Alas, the romance will end here. On this very specific point: that of the keyboard. It was fine on paper though, with fairly large keys and a full-size Enter key. Its keys have very little travel, but that’s no big deal on such a thin computer.
But here it is… The Space key is unbearable. Almost unusable. This one has even less stroke than all the others, and is not equal. It works pretty well if you press left, yes. If you press in the center of it, you have an 8 out of 10 chance that your press will not be recognized. And if you press on the right of the device, you have a 3 out of 10 chance that your press will be recognized twice. Two spaces in your text, therefore. The problem is such that I had to abandon the idea of typing this test on the computer itself, as is our tradition, to return to my usual Chromebook.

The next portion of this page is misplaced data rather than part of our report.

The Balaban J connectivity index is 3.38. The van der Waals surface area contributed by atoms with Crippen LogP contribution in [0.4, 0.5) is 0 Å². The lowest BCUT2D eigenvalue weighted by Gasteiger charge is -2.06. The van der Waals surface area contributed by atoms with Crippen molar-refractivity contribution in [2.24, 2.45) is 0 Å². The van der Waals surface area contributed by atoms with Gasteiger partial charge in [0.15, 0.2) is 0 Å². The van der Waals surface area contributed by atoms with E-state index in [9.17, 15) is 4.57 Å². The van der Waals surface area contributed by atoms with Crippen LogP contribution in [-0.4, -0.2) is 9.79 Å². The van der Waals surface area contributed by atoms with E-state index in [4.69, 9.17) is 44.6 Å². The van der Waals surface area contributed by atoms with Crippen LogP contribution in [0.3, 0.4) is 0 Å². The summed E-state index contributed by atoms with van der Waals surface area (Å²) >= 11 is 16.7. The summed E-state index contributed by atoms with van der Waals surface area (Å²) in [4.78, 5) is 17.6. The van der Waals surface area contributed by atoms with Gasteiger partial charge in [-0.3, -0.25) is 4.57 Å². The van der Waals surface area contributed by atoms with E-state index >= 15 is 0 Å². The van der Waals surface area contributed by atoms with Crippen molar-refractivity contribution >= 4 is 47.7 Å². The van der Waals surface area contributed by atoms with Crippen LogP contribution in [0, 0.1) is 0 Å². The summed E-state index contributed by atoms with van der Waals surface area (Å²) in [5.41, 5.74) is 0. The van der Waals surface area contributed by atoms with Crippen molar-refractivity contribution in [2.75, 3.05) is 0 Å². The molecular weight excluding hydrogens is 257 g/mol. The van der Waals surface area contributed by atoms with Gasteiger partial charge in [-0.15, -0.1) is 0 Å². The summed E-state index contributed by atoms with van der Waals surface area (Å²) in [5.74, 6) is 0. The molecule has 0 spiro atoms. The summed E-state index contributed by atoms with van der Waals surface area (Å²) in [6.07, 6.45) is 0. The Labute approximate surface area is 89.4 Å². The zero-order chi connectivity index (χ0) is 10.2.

It’s a real disappointment, since everything else is good. The touchpad is excellent and slides under the finger. The format, the width… Anything goes. If only that Space key wasn’t so bad.
On the left, you will find a USB-C Thunderbolt 4 port. On the left, a “simple” USB-C 3.2 Gen 2 port compatible DisplayPort 1.4, power supply and with a bandwidth of 20 Gbit / s. You will also find a physical switch to disconnect the webcam, to protect your privacy.
It is obviously a light configuration, which goes with the concept of the computer. Again, it reminds a tablet more than a PC, but everything remains consistent. What’s more, a Thunderbolt 4 port naturally unlocks many possibilities with its 40 Gbps bandwidth.
webcam and audio